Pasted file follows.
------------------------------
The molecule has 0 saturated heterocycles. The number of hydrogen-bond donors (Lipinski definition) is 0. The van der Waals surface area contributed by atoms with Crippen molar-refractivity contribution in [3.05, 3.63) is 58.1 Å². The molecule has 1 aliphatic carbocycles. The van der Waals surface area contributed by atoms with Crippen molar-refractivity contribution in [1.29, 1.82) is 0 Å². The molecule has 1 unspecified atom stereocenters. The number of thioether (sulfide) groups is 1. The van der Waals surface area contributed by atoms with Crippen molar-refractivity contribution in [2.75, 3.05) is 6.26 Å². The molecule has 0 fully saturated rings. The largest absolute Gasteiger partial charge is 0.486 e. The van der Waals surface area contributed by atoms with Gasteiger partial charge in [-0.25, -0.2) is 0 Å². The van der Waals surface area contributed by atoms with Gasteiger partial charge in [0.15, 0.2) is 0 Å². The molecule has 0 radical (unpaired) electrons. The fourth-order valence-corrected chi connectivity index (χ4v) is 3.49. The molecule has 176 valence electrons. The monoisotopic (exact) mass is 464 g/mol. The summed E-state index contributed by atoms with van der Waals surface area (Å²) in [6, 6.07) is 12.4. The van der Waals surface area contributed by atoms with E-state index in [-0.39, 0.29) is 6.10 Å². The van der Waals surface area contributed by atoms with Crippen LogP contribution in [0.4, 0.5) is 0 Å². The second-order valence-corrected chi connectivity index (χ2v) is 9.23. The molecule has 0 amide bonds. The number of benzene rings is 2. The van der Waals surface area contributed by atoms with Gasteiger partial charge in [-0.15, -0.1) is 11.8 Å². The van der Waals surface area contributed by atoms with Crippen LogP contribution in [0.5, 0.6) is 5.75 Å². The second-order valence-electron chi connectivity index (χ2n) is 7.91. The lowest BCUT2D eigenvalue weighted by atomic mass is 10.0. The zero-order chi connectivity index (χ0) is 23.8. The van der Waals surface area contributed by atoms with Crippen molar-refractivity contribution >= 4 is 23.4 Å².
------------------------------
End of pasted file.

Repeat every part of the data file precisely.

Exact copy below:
The molecule has 0 saturated heterocycles. The number of hydrogen-bond donors (Lipinski definition) is 0. The van der Waals surface area contributed by atoms with Crippen molar-refractivity contribution in [3.05, 3.63) is 58.1 Å². The molecule has 1 aliphatic carbocycles. The van der Waals surface area contributed by atoms with Crippen molar-refractivity contribution in [1.29, 1.82) is 0 Å². The molecule has 1 unspecified atom stereocenters. The number of thioether (sulfide) groups is 1. The van der Waals surface area contributed by atoms with Crippen molar-refractivity contribution in [2.75, 3.05) is 6.26 Å². The molecule has 0 fully saturated rings. The largest absolute Gasteiger partial charge is 0.486 e. The van der Waals surface area contributed by atoms with Gasteiger partial charge in [-0.25, -0.2) is 0 Å². The van der Waals surface area contributed by atoms with Gasteiger partial charge in [0.15, 0.2) is 0 Å². The molecule has 0 radical (unpaired) electrons. The fourth-order valence-corrected chi connectivity index (χ4v) is 3.49. The molecule has 176 valence electrons. The monoisotopic (exact) mass is 464 g/mol. The summed E-state index contributed by atoms with van der Waals surface area (Å²) in [6, 6.07) is 12.4. The van der Waals surface area contributed by atoms with E-state index in [-0.39, 0.29) is 6.10 Å². The van der Waals surface area contributed by atoms with Crippen LogP contribution in [0.4, 0.5) is 0 Å². The second-order valence-corrected chi connectivity index (χ2v) is 9.23. The molecule has 0 amide bonds. The number of benzene rings is 2. The van der Waals surface area contributed by atoms with Gasteiger partial charge in [-0.15, -0.1) is 11.8 Å². The van der Waals surface area contributed by atoms with Crippen LogP contribution in [0.5, 0.6) is 5.75 Å². The second-order valence-electron chi connectivity index (χ2n) is 7.91. The lowest BCUT2D eigenvalue weighted by atomic mass is 10.0. The zero-order chi connectivity index (χ0) is 23.8. The van der Waals surface area contributed by atoms with Crippen molar-refractivity contribution >= 4 is 23.4 Å².